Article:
Well the last "Open House" class finished today and went very well. It was Cosmos, always rambunctious and enthusiastic, which translated very well to the rehearsed Open House class with their mothers watching (one father today too).
Even better was yesterday gym lesson with Forest, the class I'd most dreaded. With their mothers present and with the change in routine they were much more subdued. David had to teach them first and said they were dead. But by the time I got them for gym, they had relaxed a little and so were suitably lively while still easily kept in order. I ran a specially disciplined gym lesson and it went without a hitch.
So, all four Open House classes went almost perfectly. The small bit of pressure beforehand was worth it, because now in the afterglow I feel as though I passed a test.
Also going well is my Korean. This last week it has taken a definite upswing. I go through phases but I'm finding conversation easier and easier. Oh, it's still very limited, but more and more I can say roughly what I want, and faster. Korean word order is making sense now and is beginning to allow me to more easily incorporate the fairly good vocabulary I have. Although I don't expect to leave Korea being fluent, I think in a year's time I can hopefully classify myself as competent.
I had a meal with the Gin Girls last night too. They've certainly been a key factor to my learning, as they are always more happy to let me talk away in Korean than in English. We went to a typically Korean restuarant (i.e. low tables, sit on the floor, cook your own food at the table, loads of free side dishes) across the road from the school, and little Benny from Cosmos class appeared with his family. He took a while to notice the only white man in the building, but when he did he cooed with exictement and ran over. I asked him, in English, "How are you?" and he dutifully replied "I'm fine!" and scampered off as the Gin Girls cooed in wonder. They were quite taken with them as he scampered about the restaurant with some other little friends that appeared.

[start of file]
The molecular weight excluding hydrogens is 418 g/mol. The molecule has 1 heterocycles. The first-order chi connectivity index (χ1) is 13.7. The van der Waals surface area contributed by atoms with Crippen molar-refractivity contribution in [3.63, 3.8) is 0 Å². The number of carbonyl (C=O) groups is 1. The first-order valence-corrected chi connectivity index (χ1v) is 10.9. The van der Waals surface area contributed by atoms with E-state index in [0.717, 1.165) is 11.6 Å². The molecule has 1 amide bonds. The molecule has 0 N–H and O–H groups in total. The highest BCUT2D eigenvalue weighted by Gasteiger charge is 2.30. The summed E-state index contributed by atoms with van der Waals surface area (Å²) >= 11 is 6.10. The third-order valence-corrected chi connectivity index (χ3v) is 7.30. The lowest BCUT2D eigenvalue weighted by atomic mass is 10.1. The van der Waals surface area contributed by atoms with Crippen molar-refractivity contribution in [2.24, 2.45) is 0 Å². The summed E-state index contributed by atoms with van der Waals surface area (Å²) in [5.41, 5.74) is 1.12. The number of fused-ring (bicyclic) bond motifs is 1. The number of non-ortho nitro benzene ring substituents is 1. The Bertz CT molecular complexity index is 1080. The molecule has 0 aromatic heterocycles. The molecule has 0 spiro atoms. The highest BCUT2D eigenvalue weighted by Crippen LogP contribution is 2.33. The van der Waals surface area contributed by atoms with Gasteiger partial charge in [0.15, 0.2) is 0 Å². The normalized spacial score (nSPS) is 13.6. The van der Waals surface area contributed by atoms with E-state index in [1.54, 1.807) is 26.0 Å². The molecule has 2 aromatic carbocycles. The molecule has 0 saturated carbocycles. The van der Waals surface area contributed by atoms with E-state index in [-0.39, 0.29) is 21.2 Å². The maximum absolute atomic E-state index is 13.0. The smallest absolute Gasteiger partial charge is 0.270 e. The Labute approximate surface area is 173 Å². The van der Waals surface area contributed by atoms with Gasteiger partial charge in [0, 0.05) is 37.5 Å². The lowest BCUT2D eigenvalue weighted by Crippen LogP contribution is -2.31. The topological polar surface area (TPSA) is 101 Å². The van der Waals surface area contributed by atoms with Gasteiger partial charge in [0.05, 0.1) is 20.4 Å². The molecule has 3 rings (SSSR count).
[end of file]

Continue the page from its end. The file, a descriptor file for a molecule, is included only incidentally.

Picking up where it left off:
Yeah, Korea is far more relaxed with children in this respect. Benny and a few friends were free to roam the restaurant, having fun, and nobody minded in the slightest. In fact, everybody liked it. He was able to speak to myself and the Gin Girls and the parents weren't even remotely concerned he was speaking to strangers. Although Korea is not relaxing for kids with regard to the severe education system they are hauled through, it's far more relaxed and less paranoid than Western countries.
So, still five more classes to teach today, but Thursday is one of my easier days. Later, I think I'm going to Matt's (well, Matt and Rebecca's right now, as she's living there for the next month for so before going home) and watching a film, or "movie" as I've started to call it. I'm really sorry, but slowly Americanisms are beginning to infiltrate my British sensibilities.
Talking of our US cousins, I would like also to take this opportunity to congratulate Mr Bush (or Boo-shee, as Korean renders his name) for his re-election. And at the same time comisserate with America for the four years of increasing paranoia and unpopularity that will follow.